Ex-Representative Jas. R. Summers was born in Livingston county June 3, 1859; he is a son of W. H. Summers, a native Kentuckian, and his mother was a daughter of Jas. Rutter, who was at one time the surveyor of Livingston county, when that county embraced the territory now included in Crittenden. Mr. Summers was reared on a farm, and educated in the public schools of his county. In 1890 he won the Democratic nomination for the legislature, and at the August election, he defeated Mr. J. T. Franks our present sheriff, by a handsome majority. Mr. Summers went to Frankfort with little knowledge of legislative matters, but his natural ability, quick perceptive powers, and earnest devotion to the work soon made him conversant with all the questions before the house, and he proved to be a splendid member. He served during the long session and at a time when the best talent was needed, and he made an honorable record, and his people approved of his course. Since then he has continued farming and also embarked into the mercantile business at Salem, under the firm name of Rappolee, Summers & Co. His career public and private is eminently honorable and adds to the good name of his county and people.



Crittenden is one of the few counties in the state that has broken away from the old idea that the offices were created for the men and men only. At the last November election Miss Mina Wheeler defeated George W. Perry for School Superintendent by one vote, after one of the most remarkable campaigns in the history of the county. Miss Wheeler is a native of the county. She educated herself and at the time of her election was one of the best teachers in the county. Her friends had previous to this solicited her to become a candidate, and she at last consented and created more real, genuine enthusiasm among the people than any other person who ever asked for office in the county. She made a number of public addresses of an educational nature and the people, learning that she was thoroughly competent and was deeply interested in the schools of her native county, rallied to her support. At first there were those who would not vote for a woman, but when they met Miss Wheeler or heard her addresses their prejud[i]ce vanished, and when the election came on and the vote was county, and she had a majority of two, her opponent contested the election, and after hearing the contest the board gave her a certificate of election, and declared that she was elected by one majority. She will enter upon the duties of the office next Monday, and Crittenden would not exchange her Superintendent for any in the state, or any other state.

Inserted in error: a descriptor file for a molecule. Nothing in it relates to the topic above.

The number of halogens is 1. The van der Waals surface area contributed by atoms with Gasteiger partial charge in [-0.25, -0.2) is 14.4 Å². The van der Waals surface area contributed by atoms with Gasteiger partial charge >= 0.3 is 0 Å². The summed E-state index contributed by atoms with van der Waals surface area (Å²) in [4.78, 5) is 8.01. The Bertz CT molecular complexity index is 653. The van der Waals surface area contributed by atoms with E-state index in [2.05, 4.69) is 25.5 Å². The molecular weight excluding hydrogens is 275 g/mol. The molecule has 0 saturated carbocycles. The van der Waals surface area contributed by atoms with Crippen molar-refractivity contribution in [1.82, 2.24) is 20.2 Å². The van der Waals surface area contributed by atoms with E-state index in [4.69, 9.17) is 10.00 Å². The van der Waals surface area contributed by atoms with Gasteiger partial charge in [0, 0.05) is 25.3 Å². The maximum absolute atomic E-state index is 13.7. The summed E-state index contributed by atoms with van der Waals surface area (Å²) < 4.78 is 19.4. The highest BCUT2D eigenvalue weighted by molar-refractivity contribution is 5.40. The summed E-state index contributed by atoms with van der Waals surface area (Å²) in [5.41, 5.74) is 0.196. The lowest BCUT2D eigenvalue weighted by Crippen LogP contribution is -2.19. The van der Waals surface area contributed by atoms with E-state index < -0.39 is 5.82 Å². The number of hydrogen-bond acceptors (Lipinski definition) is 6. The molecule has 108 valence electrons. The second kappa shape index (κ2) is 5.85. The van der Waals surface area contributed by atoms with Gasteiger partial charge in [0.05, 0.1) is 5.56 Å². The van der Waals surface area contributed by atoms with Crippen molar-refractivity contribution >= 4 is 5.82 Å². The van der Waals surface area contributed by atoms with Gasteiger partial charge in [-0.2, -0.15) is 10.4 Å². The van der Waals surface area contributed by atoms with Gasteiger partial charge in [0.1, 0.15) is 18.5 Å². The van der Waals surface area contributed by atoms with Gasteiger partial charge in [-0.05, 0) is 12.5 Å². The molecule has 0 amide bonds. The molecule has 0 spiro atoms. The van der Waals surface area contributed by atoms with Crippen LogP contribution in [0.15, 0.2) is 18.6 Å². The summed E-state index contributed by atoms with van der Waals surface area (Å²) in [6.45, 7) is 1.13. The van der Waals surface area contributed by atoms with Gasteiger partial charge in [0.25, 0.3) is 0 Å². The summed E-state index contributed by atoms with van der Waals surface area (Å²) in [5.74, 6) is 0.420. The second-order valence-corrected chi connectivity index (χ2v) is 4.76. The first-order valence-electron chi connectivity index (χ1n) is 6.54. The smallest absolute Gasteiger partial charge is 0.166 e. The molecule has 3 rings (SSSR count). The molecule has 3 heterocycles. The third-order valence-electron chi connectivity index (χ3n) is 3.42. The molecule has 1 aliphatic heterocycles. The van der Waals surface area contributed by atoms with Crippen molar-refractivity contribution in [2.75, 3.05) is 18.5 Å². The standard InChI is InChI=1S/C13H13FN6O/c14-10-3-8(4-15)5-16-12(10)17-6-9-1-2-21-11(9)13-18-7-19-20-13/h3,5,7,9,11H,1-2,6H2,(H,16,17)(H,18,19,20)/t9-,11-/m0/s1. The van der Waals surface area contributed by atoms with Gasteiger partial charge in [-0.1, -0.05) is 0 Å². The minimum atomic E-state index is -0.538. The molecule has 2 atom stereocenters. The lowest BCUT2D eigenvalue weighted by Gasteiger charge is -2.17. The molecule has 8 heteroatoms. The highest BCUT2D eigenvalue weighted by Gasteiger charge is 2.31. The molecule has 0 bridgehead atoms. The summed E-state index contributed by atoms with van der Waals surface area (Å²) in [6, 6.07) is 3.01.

One of the best known men in the county is Thos. J. Yandell, Jr. He was born in this county in 1859, and was reared on the farm. He is the son of Mr. Jno. A. Yandell, one of the pioneer citizens of the county. At the age of twenty Thos. Yandell left the farm and began teaching in the public schools. In 1886 he was elected assessor on the Republican ticket defeating a popular man by a handsome majority. In 1890 he made the race for county clerk, but was defeated by a very small majority. In 1890 he sold his farm and embarked int [in] mercantile pursuits. On May 10th, 1892, he accepted the position of assistant cashier in Marion Bank, which position he still holds.